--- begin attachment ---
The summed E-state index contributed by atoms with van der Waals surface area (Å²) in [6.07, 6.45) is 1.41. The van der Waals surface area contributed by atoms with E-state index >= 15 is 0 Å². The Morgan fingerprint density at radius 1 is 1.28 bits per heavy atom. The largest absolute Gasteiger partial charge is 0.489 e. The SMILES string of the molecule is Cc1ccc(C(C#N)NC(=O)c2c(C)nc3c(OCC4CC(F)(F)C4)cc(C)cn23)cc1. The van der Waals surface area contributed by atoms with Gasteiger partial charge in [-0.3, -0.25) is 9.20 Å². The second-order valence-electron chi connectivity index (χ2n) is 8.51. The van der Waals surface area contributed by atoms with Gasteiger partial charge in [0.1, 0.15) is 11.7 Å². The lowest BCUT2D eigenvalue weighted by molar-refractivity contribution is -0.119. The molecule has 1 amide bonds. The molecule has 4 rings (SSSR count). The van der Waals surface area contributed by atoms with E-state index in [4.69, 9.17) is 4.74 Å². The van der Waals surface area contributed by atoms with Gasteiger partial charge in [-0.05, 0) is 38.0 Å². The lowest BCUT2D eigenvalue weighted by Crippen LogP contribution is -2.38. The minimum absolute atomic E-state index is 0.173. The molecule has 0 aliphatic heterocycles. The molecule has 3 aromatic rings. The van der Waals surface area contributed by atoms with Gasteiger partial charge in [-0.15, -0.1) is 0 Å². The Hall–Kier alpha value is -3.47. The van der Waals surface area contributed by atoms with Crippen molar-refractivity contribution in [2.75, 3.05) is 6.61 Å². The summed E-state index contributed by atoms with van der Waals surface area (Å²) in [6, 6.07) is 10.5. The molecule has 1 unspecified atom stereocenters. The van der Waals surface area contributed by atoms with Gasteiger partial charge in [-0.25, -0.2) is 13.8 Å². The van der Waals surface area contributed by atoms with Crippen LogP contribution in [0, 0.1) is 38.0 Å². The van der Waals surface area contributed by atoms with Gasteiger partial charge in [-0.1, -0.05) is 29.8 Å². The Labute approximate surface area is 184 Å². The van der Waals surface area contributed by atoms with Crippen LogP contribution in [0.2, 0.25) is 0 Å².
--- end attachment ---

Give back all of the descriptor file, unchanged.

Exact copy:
The summed E-state index contributed by atoms with van der Waals surface area (Å²) in [6.07, 6.45) is 1.41. The van der Waals surface area contributed by atoms with E-state index >= 15 is 0 Å². The Morgan fingerprint density at radius 1 is 1.28 bits per heavy atom. The largest absolute Gasteiger partial charge is 0.489 e. The SMILES string of the molecule is Cc1ccc(C(C#N)NC(=O)c2c(C)nc3c(OCC4CC(F)(F)C4)cc(C)cn23)cc1. The van der Waals surface area contributed by atoms with Gasteiger partial charge in [-0.3, -0.25) is 9.20 Å². The second-order valence-electron chi connectivity index (χ2n) is 8.51. The van der Waals surface area contributed by atoms with Gasteiger partial charge in [0.1, 0.15) is 11.7 Å². The lowest BCUT2D eigenvalue weighted by molar-refractivity contribution is -0.119. The molecule has 1 amide bonds. The molecule has 4 rings (SSSR count). The van der Waals surface area contributed by atoms with E-state index in [4.69, 9.17) is 4.74 Å². The van der Waals surface area contributed by atoms with Gasteiger partial charge in [-0.05, 0) is 38.0 Å². The lowest BCUT2D eigenvalue weighted by Crippen LogP contribution is -2.38. The minimum absolute atomic E-state index is 0.173. The molecule has 0 aliphatic heterocycles. The molecule has 3 aromatic rings. The van der Waals surface area contributed by atoms with Gasteiger partial charge in [-0.15, -0.1) is 0 Å². The Hall–Kier alpha value is -3.47. The van der Waals surface area contributed by atoms with Crippen molar-refractivity contribution in [2.75, 3.05) is 6.61 Å². The summed E-state index contributed by atoms with van der Waals surface area (Å²) in [6, 6.07) is 10.5. The molecule has 1 unspecified atom stereocenters. The van der Waals surface area contributed by atoms with Gasteiger partial charge in [-0.25, -0.2) is 13.8 Å². The van der Waals surface area contributed by atoms with Crippen LogP contribution in [0, 0.1) is 38.0 Å². The van der Waals surface area contributed by atoms with Gasteiger partial charge in [-0.1, -0.05) is 29.8 Å². The Labute approximate surface area is 184 Å². The van der Waals surface area contributed by atoms with Crippen LogP contribution in [0.2, 0.25) is 0 Å².